I'm living the Citrix desktop right now at a client. First there's a thin client that basicly connects you to the windows logon and internal systems. From there I can access most things, but in order to connect to the Internet it launches *drumroll* another Citrix client inside the first. It actually works quite well, but ironically to this story I'm getting a thick client on monday because there's some things I need to do that it can't. Most people use it though and with beefy enough servers I don't notice much difference, even when I was cropping some screenshots.

  • by abigor (540274) on Friday January 30, 2009 @01:13PM (#26668163)

    For those with very basic needs, you are of course correct. But enterprise needs, where Citrix is commonly found, are rarely basic, and the list of apps with no Linux equivalent is huge: SAP, PeopleSoft, Cognos, Business Objects, Office (particularly workflow integration with custom apps), Siebel...there are hundreds, if not thousands, of apps that make Windows the default choice.

  • by Knara (9377) on Friday January 30, 2009 @01:28PM (#26668341)

    This is because support for XP still existed and downgrade options were available.

    Corporate IT departments don't upgrade OSes on a whim and hold onto installed OS bases as long as possible. Vista wasn't necessary to upgrade to because the licensing and support terms for XP were still usable.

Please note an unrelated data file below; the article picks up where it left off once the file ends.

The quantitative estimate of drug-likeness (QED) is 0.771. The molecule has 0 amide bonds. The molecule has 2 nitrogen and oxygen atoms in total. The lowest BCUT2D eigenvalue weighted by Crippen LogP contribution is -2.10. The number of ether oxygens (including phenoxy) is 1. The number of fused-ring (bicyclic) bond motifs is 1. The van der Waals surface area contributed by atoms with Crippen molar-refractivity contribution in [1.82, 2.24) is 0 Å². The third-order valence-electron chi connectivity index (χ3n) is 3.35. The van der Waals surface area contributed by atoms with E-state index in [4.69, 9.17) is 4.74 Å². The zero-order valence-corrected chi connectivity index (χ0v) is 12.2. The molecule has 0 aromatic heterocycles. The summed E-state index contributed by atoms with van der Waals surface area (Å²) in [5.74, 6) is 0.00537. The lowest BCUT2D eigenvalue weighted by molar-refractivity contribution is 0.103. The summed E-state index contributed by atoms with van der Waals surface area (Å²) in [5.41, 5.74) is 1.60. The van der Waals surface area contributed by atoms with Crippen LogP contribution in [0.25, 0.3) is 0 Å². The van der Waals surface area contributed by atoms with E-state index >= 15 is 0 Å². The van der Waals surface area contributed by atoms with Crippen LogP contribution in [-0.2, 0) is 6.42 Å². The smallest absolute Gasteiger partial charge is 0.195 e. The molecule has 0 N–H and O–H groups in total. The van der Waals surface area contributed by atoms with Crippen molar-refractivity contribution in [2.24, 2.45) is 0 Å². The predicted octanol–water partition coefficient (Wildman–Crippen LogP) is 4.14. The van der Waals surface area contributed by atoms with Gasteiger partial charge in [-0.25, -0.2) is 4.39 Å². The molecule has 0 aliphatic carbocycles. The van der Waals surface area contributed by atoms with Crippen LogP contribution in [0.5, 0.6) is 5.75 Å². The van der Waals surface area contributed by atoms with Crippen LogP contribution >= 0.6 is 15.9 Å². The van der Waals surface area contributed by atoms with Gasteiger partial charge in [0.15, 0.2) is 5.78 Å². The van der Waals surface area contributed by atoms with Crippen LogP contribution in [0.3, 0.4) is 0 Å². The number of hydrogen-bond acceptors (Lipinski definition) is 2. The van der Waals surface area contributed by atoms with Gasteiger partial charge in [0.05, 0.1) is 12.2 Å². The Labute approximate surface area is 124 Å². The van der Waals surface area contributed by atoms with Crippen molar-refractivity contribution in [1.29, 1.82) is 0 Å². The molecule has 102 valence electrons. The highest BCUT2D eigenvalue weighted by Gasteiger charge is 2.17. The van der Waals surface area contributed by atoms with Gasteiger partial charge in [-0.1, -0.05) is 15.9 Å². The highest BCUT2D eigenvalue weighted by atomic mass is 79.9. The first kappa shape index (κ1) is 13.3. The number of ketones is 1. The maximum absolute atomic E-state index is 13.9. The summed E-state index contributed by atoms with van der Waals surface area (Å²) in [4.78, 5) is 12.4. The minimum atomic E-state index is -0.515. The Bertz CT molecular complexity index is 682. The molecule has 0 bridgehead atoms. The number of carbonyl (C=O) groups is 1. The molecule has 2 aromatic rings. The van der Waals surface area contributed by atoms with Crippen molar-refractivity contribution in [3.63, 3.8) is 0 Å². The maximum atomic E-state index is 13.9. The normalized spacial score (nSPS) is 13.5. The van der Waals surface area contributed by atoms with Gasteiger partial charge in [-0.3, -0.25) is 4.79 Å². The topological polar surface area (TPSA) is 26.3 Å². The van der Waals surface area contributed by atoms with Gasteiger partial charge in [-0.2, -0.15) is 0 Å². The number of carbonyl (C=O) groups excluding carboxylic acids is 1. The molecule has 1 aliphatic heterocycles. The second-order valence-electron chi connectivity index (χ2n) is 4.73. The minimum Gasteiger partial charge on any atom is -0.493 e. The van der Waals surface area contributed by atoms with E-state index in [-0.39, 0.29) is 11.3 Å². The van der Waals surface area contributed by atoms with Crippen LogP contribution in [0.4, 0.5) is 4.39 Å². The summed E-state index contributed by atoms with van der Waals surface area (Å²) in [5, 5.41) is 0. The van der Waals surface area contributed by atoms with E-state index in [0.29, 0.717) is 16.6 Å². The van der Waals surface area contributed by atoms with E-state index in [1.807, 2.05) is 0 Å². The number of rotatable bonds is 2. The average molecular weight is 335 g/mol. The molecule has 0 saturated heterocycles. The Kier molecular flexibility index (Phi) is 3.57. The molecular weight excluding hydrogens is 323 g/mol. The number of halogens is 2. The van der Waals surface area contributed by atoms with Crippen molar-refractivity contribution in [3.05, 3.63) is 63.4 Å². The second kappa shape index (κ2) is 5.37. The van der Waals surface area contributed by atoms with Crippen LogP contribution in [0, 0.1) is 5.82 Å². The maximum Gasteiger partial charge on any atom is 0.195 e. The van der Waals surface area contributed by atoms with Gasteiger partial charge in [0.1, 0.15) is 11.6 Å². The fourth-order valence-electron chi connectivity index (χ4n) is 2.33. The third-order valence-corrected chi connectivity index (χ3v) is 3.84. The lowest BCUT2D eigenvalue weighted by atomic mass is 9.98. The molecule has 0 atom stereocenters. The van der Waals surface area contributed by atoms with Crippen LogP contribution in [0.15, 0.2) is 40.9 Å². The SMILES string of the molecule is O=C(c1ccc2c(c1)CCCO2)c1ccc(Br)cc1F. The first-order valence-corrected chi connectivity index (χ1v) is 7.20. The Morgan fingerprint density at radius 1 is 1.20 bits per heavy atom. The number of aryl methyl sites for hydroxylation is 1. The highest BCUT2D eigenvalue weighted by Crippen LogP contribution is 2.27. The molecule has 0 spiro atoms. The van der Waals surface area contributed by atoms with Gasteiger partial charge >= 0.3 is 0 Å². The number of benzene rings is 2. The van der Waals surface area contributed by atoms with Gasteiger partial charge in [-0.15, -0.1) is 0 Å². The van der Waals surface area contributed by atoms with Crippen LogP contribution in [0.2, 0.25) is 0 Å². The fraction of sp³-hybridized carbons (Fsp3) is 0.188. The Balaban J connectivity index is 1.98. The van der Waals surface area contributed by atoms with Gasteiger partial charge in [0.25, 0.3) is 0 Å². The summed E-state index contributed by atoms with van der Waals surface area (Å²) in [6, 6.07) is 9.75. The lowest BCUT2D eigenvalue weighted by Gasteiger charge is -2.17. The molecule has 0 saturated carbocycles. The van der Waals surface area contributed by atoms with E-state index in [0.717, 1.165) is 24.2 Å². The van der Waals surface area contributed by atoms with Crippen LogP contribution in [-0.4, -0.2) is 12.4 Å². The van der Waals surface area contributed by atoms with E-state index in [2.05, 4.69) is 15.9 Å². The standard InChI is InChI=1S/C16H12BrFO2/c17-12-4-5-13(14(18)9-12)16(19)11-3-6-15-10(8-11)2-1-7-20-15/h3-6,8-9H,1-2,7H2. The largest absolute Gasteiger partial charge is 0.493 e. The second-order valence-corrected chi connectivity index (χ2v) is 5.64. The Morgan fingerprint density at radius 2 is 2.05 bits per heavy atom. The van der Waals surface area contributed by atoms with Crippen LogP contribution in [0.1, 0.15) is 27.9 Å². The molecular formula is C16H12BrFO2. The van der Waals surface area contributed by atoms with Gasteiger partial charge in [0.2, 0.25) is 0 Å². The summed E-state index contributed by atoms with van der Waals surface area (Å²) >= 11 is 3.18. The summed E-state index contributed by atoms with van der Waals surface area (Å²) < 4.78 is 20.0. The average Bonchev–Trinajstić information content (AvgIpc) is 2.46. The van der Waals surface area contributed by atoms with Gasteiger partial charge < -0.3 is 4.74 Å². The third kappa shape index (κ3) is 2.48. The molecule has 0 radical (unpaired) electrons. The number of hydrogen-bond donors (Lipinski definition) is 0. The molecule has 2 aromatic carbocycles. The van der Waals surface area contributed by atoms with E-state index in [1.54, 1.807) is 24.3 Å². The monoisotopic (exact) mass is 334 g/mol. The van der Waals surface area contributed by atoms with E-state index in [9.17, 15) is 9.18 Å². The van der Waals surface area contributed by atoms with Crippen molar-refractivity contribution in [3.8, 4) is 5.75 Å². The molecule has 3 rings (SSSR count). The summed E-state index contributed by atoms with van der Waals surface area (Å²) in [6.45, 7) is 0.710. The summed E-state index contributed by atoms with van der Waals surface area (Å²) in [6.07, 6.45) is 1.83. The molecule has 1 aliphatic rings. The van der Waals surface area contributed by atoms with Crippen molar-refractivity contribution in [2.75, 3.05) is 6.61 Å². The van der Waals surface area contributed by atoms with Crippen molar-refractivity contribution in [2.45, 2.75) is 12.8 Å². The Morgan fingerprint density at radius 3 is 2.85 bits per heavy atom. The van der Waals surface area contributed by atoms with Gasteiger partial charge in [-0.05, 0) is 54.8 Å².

Once that goes away, you'll see Vista and/or Windows 7 become more prevalent.

    This is the difference between how real, medium-large scale corporate IT works, and how Linux fanboys (and annoying, anti-MS cheerleaders) think it works.

  • by likuidkewl (634006) on Friday January 30, 2009 @01:50PM (#26668649) Homepage
    I think Mitch here forgot to add that Linux has its own Terminal Server Project (LTSP) and it is very well supported and as with _most_ versions of Linux it is free! As of version 5 of LTSP it is insanely easy to install and manage, if you want to check for yourself download the Alternate image of any Ubuntu flavor and hit F4 on the install screen select LTSP and go for gold! The docs are great and the help on IRC is fantastic. Here is a great intro: https://help.ubuntu.com/community/UbuntuLTSP/LTSPQuickInstall [ubuntu.com] This guy is a tool... '/obvious'
  • by atrimtab (247656) on Friday January 30, 2009 @01:57PM (#26668749)

    NX and FreeNX are cross-platform and very efficient remote desktops... Citrix has always been a slug. FreeNX also is not tied to a specific operating system and can be used as the frontend of virtualized Linux and Windows now!

    Combine a light Linux base, OpenVZ, Ubuntu, Windows, Virtualbox and NX and you have a complete virtual platform that runs in the cloud with all of Ubuntu and Windows. And the only thing you need to pay for is hardware and Windows.

    This works on any modern processor with virtualization extensions.